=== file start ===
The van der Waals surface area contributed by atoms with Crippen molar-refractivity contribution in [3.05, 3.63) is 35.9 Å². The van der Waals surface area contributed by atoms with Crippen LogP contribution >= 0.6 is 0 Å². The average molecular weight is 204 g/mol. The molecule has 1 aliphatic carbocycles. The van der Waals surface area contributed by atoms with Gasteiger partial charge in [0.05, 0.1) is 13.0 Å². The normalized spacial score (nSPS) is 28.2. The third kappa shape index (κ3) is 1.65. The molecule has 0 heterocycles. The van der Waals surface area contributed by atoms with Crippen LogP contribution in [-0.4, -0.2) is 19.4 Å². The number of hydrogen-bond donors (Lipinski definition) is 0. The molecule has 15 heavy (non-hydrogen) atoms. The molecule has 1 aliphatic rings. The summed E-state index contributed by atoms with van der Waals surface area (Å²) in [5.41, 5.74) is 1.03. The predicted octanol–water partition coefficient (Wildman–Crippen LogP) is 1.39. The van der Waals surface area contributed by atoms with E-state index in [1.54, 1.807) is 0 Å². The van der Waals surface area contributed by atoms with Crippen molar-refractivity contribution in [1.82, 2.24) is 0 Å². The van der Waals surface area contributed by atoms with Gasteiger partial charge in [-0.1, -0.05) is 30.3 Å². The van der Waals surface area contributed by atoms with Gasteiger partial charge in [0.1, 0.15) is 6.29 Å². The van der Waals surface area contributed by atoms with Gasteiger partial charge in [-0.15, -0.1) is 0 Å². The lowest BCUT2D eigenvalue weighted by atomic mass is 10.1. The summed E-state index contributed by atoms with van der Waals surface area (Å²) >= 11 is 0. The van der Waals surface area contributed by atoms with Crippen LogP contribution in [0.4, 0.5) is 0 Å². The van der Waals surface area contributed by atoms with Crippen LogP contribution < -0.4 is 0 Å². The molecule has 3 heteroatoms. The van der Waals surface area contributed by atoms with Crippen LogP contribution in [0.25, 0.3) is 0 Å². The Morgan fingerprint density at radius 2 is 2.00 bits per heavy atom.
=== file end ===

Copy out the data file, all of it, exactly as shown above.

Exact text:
The van der Waals surface area contributed by atoms with Crippen molar-refractivity contribution in [3.05, 3.63) is 35.9 Å². The van der Waals surface area contributed by atoms with Crippen LogP contribution >= 0.6 is 0 Å². The average molecular weight is 204 g/mol. The molecule has 1 aliphatic carbocycles. The van der Waals surface area contributed by atoms with Gasteiger partial charge in [0.05, 0.1) is 13.0 Å². The normalized spacial score (nSPS) is 28.2. The third kappa shape index (κ3) is 1.65. The molecule has 0 heterocycles. The van der Waals surface area contributed by atoms with Crippen LogP contribution in [-0.4, -0.2) is 19.4 Å². The number of hydrogen-bond donors (Lipinski definition) is 0. The molecule has 15 heavy (non-hydrogen) atoms. The molecule has 1 aliphatic rings. The summed E-state index contributed by atoms with van der Waals surface area (Å²) in [5.41, 5.74) is 1.03. The predicted octanol–water partition coefficient (Wildman–Crippen LogP) is 1.39. The van der Waals surface area contributed by atoms with E-state index in [1.54, 1.807) is 0 Å². The van der Waals surface area contributed by atoms with Crippen molar-refractivity contribution in [1.82, 2.24) is 0 Å². The van der Waals surface area contributed by atoms with Gasteiger partial charge in [-0.1, -0.05) is 30.3 Å². The van der Waals surface area contributed by atoms with Gasteiger partial charge in [0.1, 0.15) is 6.29 Å². The van der Waals surface area contributed by atoms with Gasteiger partial charge in [-0.15, -0.1) is 0 Å². The lowest BCUT2D eigenvalue weighted by atomic mass is 10.1. The summed E-state index contributed by atoms with van der Waals surface area (Å²) >= 11 is 0. The van der Waals surface area contributed by atoms with Crippen LogP contribution in [0.4, 0.5) is 0 Å². The van der Waals surface area contributed by atoms with Crippen LogP contribution < -0.4 is 0 Å². The molecule has 3 heteroatoms. The van der Waals surface area contributed by atoms with Crippen LogP contribution in [0.25, 0.3) is 0 Å². The Morgan fingerprint density at radius 2 is 2.00 bits per heavy atom.